On this page you can find out how to cast your vote in person at a UK election or referendum.
How do I vote at a polling station?
This is our step-by-step guide for voting at a polling station.
- The staff at the polling station will give you a ballot paper listing the candidates you can vote for. You may be given more than one ballot paper if there is more than one election taking place in your local area on the same day.
- Take your ballot paper into a polling booth so that no one can see how you vote. Read the ballot paper carefully, it will tell you how to cast your vote. Do not write anything else on the paper or your vote may not be counted.
- Mark your ballot paper according to the instructions. A pencil will be provided for you to do this, but you may use your own pen if you prefer.
- If you make a mistake on your ballot paper, don't worry – so long as you haven't already put it in the ballot box, just let the polling station staff know and they can issue you with a replacement ballot paper.
- Fold your completed ballot paper in half, show the back to the Presiding Officer and then pop it in the ballot box – and that's it done!
Need assistance at the polling station?
If you need any advice, just ask the staff at the polling station – they will be happy to help you.
If you are disabled, you can ask for help and the Presiding Officer can mark the ballot paper for you. You can also ask someone else to help you (e.g. a support worker, as long as they are either a relative or an eligible elector and have not already helped more than one other person vote).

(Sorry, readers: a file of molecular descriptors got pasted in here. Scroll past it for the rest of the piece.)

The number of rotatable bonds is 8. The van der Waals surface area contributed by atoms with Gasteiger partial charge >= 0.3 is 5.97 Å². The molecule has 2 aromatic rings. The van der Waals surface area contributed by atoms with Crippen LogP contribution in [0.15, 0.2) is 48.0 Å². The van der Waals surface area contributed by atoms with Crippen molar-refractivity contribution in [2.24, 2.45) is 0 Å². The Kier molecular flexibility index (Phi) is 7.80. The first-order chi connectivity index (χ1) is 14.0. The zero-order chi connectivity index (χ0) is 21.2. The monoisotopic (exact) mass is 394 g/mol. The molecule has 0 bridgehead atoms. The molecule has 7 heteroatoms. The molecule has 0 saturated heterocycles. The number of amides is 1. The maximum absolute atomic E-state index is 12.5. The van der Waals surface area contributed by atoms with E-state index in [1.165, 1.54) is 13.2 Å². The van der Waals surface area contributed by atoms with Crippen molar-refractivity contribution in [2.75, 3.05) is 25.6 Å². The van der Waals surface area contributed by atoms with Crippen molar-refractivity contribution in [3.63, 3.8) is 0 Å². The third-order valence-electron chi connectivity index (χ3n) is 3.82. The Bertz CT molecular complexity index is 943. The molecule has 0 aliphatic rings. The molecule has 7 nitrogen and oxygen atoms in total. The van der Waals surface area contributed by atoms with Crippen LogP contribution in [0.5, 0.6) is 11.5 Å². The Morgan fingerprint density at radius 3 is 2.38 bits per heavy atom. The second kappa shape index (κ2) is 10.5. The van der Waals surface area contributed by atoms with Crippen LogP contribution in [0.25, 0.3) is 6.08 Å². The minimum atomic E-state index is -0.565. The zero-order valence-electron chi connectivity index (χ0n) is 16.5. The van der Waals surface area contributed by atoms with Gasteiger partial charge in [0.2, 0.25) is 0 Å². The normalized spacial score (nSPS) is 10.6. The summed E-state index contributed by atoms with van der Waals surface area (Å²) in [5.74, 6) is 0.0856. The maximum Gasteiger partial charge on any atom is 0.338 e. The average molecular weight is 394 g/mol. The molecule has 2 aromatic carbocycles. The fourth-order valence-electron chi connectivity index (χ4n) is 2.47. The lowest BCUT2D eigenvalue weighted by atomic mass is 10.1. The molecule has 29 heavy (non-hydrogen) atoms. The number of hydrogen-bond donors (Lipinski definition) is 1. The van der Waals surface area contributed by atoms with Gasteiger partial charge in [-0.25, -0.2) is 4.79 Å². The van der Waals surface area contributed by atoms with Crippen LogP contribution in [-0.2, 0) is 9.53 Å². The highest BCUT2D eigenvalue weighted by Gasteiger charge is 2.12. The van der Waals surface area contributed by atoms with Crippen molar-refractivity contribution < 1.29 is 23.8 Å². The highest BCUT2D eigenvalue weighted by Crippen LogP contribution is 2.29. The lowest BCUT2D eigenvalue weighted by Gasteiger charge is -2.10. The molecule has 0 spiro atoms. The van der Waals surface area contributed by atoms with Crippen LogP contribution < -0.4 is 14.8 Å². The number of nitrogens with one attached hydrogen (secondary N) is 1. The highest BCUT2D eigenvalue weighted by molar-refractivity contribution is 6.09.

If you have a visual impairment, you can ask to see a large print ballot paper or you can ask for a special voting device that allows you to vote on your own in secret.
Tellers at polling stations
On election day volunteers for candidates called tellers wait outside polling stations and ask voters for the number on their polling card. They use this information to check who's voted so they can remind those who haven't to do so.
They are not acting in any official capacity so you don't need to give them any information if you don't want to.
If you are concerned about the conduct of a teller, speak to the presiding officer at the polling station.
Pictures taken outside the polling station are great to use on social media and encourage your friends and family to vote, but don’t take any photos inside the polling station as you might find yourself in breach of secrecy of the ballot requirements.